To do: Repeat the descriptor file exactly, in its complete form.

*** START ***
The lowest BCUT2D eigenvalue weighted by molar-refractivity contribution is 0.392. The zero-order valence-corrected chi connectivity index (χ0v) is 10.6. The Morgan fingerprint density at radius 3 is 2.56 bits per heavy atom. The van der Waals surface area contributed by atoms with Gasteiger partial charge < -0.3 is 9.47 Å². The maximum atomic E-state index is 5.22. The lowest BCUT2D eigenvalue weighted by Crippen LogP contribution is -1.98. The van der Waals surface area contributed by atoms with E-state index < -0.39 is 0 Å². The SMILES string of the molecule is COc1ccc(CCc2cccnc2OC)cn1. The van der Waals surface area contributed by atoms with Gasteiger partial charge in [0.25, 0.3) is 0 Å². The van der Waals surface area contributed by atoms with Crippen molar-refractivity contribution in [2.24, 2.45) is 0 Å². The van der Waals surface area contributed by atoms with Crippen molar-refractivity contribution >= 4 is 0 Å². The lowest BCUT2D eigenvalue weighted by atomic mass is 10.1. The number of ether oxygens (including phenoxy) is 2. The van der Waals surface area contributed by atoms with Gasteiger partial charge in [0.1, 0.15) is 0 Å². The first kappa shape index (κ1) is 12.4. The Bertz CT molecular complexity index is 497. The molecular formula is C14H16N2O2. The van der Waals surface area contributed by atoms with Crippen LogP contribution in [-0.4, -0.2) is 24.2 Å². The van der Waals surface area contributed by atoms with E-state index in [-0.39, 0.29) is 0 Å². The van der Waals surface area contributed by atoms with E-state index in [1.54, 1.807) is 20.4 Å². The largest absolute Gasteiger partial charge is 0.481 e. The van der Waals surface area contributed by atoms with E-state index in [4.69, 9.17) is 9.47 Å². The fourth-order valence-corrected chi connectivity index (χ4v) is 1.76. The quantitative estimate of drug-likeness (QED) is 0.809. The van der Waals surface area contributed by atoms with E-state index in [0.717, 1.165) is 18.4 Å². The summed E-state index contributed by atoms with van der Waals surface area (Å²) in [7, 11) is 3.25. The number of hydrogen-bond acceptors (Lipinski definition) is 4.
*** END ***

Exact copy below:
The lowest BCUT2D eigenvalue weighted by molar-refractivity contribution is 0.392. The zero-order valence-corrected chi connectivity index (χ0v) is 10.6. The Morgan fingerprint density at radius 3 is 2.56 bits per heavy atom. The van der Waals surface area contributed by atoms with Gasteiger partial charge < -0.3 is 9.47 Å². The maximum atomic E-state index is 5.22. The lowest BCUT2D eigenvalue weighted by Crippen LogP contribution is -1.98. The van der Waals surface area contributed by atoms with E-state index < -0.39 is 0 Å². The SMILES string of the molecule is COc1ccc(CCc2cccnc2OC)cn1. The van der Waals surface area contributed by atoms with Gasteiger partial charge in [0.25, 0.3) is 0 Å². The van der Waals surface area contributed by atoms with Crippen molar-refractivity contribution in [2.24, 2.45) is 0 Å². The van der Waals surface area contributed by atoms with Crippen molar-refractivity contribution >= 4 is 0 Å². The lowest BCUT2D eigenvalue weighted by atomic mass is 10.1. The number of ether oxygens (including phenoxy) is 2. The van der Waals surface area contributed by atoms with Gasteiger partial charge in [0.1, 0.15) is 0 Å². The first kappa shape index (κ1) is 12.4. The Bertz CT molecular complexity index is 497. The molecular formula is C14H16N2O2. The van der Waals surface area contributed by atoms with Crippen LogP contribution in [-0.4, -0.2) is 24.2 Å². The van der Waals surface area contributed by atoms with E-state index in [-0.39, 0.29) is 0 Å². The van der Waals surface area contributed by atoms with E-state index in [1.54, 1.807) is 20.4 Å². The largest absolute Gasteiger partial charge is 0.481 e. The van der Waals surface area contributed by atoms with E-state index in [4.69, 9.17) is 9.47 Å². The fourth-order valence-corrected chi connectivity index (χ4v) is 1.76. The quantitative estimate of drug-likeness (QED) is 0.809. The van der Waals surface area contributed by atoms with E-state index in [0.717, 1.165) is 18.4 Å². The summed E-state index contributed by atoms with van der Waals surface area (Å²) in [7, 11) is 3.25. The number of hydrogen-bond acceptors (Lipinski definition) is 4.